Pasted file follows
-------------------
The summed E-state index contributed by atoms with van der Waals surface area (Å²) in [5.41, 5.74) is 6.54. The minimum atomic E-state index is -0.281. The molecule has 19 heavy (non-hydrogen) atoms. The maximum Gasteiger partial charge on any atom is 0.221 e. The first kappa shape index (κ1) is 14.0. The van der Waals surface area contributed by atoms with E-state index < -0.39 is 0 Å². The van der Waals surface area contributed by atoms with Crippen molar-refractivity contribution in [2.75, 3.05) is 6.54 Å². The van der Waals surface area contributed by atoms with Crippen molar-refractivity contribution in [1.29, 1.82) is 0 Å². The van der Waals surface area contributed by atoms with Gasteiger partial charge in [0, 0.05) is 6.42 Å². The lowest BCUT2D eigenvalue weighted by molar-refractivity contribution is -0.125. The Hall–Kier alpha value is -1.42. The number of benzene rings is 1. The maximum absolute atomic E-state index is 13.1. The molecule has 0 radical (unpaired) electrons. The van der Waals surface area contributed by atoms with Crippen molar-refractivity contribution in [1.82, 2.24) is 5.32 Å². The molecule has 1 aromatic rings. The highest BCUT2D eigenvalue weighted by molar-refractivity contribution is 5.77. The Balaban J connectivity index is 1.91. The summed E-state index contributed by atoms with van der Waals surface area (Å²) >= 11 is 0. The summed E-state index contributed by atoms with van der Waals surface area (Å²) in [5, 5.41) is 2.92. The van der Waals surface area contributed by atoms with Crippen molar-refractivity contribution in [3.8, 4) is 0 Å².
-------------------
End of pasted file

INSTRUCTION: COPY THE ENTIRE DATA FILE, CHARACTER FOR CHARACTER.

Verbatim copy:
The summed E-state index contributed by atoms with van der Waals surface area (Å²) in [5.41, 5.74) is 6.54. The minimum atomic E-state index is -0.281. The molecule has 19 heavy (non-hydrogen) atoms. The maximum Gasteiger partial charge on any atom is 0.221 e. The first kappa shape index (κ1) is 14.0. The van der Waals surface area contributed by atoms with E-state index < -0.39 is 0 Å². The van der Waals surface area contributed by atoms with Crippen molar-refractivity contribution in [2.75, 3.05) is 6.54 Å². The van der Waals surface area contributed by atoms with Crippen molar-refractivity contribution in [1.29, 1.82) is 0 Å². The van der Waals surface area contributed by atoms with Gasteiger partial charge in [0, 0.05) is 6.42 Å². The lowest BCUT2D eigenvalue weighted by molar-refractivity contribution is -0.125. The Hall–Kier alpha value is -1.42. The number of benzene rings is 1. The maximum absolute atomic E-state index is 13.1. The molecule has 0 radical (unpaired) electrons. The van der Waals surface area contributed by atoms with Crippen molar-refractivity contribution in [1.82, 2.24) is 5.32 Å². The molecule has 1 aromatic rings. The highest BCUT2D eigenvalue weighted by molar-refractivity contribution is 5.77. The Balaban J connectivity index is 1.91. The summed E-state index contributed by atoms with van der Waals surface area (Å²) >= 11 is 0. The summed E-state index contributed by atoms with van der Waals surface area (Å²) in [5, 5.41) is 2.92. The van der Waals surface area contributed by atoms with Crippen molar-refractivity contribution in [3.8, 4) is 0 Å².